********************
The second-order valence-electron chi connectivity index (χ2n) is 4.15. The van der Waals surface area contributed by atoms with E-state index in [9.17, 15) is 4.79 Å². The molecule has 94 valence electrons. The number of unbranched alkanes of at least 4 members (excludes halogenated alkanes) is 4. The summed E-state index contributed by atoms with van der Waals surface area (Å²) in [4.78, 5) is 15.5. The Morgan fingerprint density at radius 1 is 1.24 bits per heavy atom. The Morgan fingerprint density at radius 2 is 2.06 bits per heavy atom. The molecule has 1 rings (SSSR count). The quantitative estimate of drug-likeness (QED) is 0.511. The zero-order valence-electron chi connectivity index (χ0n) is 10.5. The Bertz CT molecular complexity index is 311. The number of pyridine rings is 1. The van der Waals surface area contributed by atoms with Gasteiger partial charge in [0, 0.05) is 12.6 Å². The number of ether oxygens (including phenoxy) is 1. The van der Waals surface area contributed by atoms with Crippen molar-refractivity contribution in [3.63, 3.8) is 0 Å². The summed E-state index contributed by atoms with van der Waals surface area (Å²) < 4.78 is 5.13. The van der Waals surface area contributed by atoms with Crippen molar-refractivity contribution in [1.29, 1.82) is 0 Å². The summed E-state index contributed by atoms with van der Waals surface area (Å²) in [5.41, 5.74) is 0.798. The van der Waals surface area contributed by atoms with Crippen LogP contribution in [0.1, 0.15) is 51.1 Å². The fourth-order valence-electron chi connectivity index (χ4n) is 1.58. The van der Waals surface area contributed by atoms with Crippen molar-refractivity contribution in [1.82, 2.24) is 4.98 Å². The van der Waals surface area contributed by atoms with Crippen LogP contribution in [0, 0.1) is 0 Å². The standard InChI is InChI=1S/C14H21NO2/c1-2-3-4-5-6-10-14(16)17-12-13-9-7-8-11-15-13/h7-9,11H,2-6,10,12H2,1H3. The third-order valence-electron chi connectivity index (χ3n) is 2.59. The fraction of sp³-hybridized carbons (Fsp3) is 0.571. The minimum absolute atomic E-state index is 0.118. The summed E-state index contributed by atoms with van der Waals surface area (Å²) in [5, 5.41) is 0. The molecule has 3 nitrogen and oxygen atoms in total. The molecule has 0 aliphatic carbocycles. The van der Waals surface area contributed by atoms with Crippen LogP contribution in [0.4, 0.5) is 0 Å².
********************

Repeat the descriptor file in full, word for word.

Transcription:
The second-order valence-electron chi connectivity index (χ2n) is 4.15. The van der Waals surface area contributed by atoms with E-state index in [9.17, 15) is 4.79 Å². The molecule has 94 valence electrons. The number of unbranched alkanes of at least 4 members (excludes halogenated alkanes) is 4. The summed E-state index contributed by atoms with van der Waals surface area (Å²) in [4.78, 5) is 15.5. The Morgan fingerprint density at radius 1 is 1.24 bits per heavy atom. The Morgan fingerprint density at radius 2 is 2.06 bits per heavy atom. The molecule has 1 rings (SSSR count). The quantitative estimate of drug-likeness (QED) is 0.511. The zero-order valence-electron chi connectivity index (χ0n) is 10.5. The Bertz CT molecular complexity index is 311. The number of pyridine rings is 1. The van der Waals surface area contributed by atoms with Gasteiger partial charge in [0, 0.05) is 12.6 Å². The number of ether oxygens (including phenoxy) is 1. The van der Waals surface area contributed by atoms with Crippen molar-refractivity contribution in [3.63, 3.8) is 0 Å². The summed E-state index contributed by atoms with van der Waals surface area (Å²) < 4.78 is 5.13. The van der Waals surface area contributed by atoms with Crippen molar-refractivity contribution in [1.29, 1.82) is 0 Å². The summed E-state index contributed by atoms with van der Waals surface area (Å²) in [5.41, 5.74) is 0.798. The van der Waals surface area contributed by atoms with Crippen LogP contribution in [0.1, 0.15) is 51.1 Å². The fourth-order valence-electron chi connectivity index (χ4n) is 1.58. The van der Waals surface area contributed by atoms with Crippen molar-refractivity contribution in [1.82, 2.24) is 4.98 Å². The van der Waals surface area contributed by atoms with Crippen LogP contribution in [0, 0.1) is 0 Å². The standard InChI is InChI=1S/C14H21NO2/c1-2-3-4-5-6-10-14(16)17-12-13-9-7-8-11-15-13/h7-9,11H,2-6,10,12H2,1H3. The third-order valence-electron chi connectivity index (χ3n) is 2.59. The fraction of sp³-hybridized carbons (Fsp3) is 0.571. The minimum absolute atomic E-state index is 0.118. The summed E-state index contributed by atoms with van der Waals surface area (Å²) in [5, 5.41) is 0. The molecule has 3 nitrogen and oxygen atoms in total. The molecule has 0 aliphatic carbocycles. The van der Waals surface area contributed by atoms with Crippen LogP contribution in [0.4, 0.5) is 0 Å².